Dan Onions, global head of data management at Quantexa, explains how AI can help financial services institutions see the real world behind their data
One of the most pervasive problems in the financial services industry is managing the immense influx of data pouring into the systems. This data is meant to drive innovative growth strategies, help reduce risk and improve customer experience, but financial companies are held back from this purpose because they can’t see the data in context, so they miss how it fits into the real world that affects them.
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The data decision gap
Fragmented datasets across multiple internal systems have plagued companies for years, making it difficult for organisations to harness the full potential of their data. The recent Data in Context research study found that over 94% of financial services organisations suffer from a data decision gap — the inability to bring together internal and external data to support strategic and operational decisions. This gap throttles their abilities to act effectively with all the information at hand, and puts them at risk of regulatory compliance issues, missed customer experience opportunities, employee retention problems, and resource drainage due to heavy manual data workload.
Giving real-world meaning to data
Companies are working with an incomplete picture of the world when their datasets don’t represent real-world entities, relationships, and the context that binds them. For example, a financial services organisation often uses different systems for each of the products it offers to customers, with data not being joined together. When trying to make informed decisions about a given customer, financial services professionals need to take into account all the available data they have on that customer — the products they use and the systems they are on — to figure out the right course of action, but they can do so only if they are able to look at that data holistically, or ‘in a single view’.
The secret lies in optimising the data management process, but to do so manually requires an amount of effort many companies simply cannot afford or struggle with. Data can get old quickly, which means it takes sustained energy and constant monitoring to keep it up to date. Human teams, whatever their size or skill, simply cannot cope with it if they want to have the huge competitive advantage of real-time information. Instead, AI and automation can put companies back in control of their data.
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Contextual Decision Intelligence to the rescue
Excellent data management rests on three principles: providing the right data, at the right time to the right people. Yet it becomes harder and harder to fulfil. It’s hard to find the right data when there is an ever-increasing volume and variety that has an impact on good decisions. The right time is elusive when data often needs to be real-time, but could be overwhelming if not properly aggregated and filtered into meaningful insights. The right people should be involved when there needs to be a human in the decision process so they are not snowed under with details that prevent them from doing their job, but are able to deep dive when needed. Artificial Intelligence is the key tool here, but it’s only as good as the data fed into it. When data is not joined up then results can be misleading and inaccurate, which often means data scientists spend more time trying to wrangle data and less time on the model effectiveness.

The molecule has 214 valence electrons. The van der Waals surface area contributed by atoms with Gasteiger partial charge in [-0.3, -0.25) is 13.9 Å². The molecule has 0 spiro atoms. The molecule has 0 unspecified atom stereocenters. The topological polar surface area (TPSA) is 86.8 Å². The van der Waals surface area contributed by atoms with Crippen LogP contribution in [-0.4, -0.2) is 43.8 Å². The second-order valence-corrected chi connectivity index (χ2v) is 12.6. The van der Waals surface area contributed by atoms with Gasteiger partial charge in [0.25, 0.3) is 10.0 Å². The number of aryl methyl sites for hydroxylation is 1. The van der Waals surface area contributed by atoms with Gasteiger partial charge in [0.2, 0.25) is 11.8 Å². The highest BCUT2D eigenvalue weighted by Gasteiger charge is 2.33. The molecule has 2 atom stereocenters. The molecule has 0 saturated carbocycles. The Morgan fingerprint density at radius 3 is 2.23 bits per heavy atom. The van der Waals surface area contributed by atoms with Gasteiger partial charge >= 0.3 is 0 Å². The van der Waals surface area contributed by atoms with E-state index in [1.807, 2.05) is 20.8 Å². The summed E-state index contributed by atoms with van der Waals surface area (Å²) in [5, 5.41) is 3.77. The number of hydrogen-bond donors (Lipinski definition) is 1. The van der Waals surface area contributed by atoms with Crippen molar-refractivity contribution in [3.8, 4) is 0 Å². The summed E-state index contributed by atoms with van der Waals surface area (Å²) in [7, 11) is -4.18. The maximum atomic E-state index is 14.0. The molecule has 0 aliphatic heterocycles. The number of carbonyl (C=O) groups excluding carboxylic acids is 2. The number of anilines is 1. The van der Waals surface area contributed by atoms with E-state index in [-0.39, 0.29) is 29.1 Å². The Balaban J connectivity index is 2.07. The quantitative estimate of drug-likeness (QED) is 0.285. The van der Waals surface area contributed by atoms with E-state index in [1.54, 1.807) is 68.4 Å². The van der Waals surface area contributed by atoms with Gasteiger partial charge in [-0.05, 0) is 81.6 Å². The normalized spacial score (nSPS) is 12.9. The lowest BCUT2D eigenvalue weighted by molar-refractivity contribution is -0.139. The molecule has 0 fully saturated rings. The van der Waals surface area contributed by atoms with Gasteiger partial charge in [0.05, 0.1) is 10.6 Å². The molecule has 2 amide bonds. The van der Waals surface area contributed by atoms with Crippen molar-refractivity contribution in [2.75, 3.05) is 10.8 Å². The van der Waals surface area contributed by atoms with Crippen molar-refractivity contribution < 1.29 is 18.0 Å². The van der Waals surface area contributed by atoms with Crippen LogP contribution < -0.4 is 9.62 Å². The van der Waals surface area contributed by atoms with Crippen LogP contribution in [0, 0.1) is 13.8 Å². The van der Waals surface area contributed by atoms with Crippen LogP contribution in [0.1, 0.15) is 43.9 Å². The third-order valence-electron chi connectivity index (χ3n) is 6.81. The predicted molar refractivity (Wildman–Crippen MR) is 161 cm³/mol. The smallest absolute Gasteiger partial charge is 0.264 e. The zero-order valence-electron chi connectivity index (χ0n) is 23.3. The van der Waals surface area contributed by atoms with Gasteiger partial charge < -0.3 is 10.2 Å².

Seeing and understanding data in context is the deciding factor in surfacing hidden risks and opportunities. The cutting-edge approach available to financial services is known as Contextual Decision Intelligence (CDI), and it helps improve the data foundation, connect datasets wherever they are, and process them with AI and automation applications to help human teams make better-informed decisions.
Three core modules underpin CDI: entity resolution, network generation and advanced analytics. Entity resolution links internal and external data to better understand real-world entities and their behaviour – for example, internal company customer records joined with external data (such as corporate registries or watchlists). This generates a network, automatically unearthing sets of resolved entities and relevant links, creating a dynamic view of the picture. Finally, advanced analytics help to identify and score opportunities and risks through scorecards, statistical models, AI and machine learning to optimise automated decision-making. Meanwhile, human experts contribute to transparent contextual models by identifying patterns based on their experience. This allows decision-makers to visualise and explore data in a far more cohesive manner.
Simply put, the benefit AI brings to financial services organisations is eliminating the blind spots caused by poor data foundations, and leveraging the insights from huge volumes of internal and external data. In this way, AI enables organisations to harness the power of their own data instead of drowning in it, and with the CDI approach to scale the entire operation as the company grows and expands.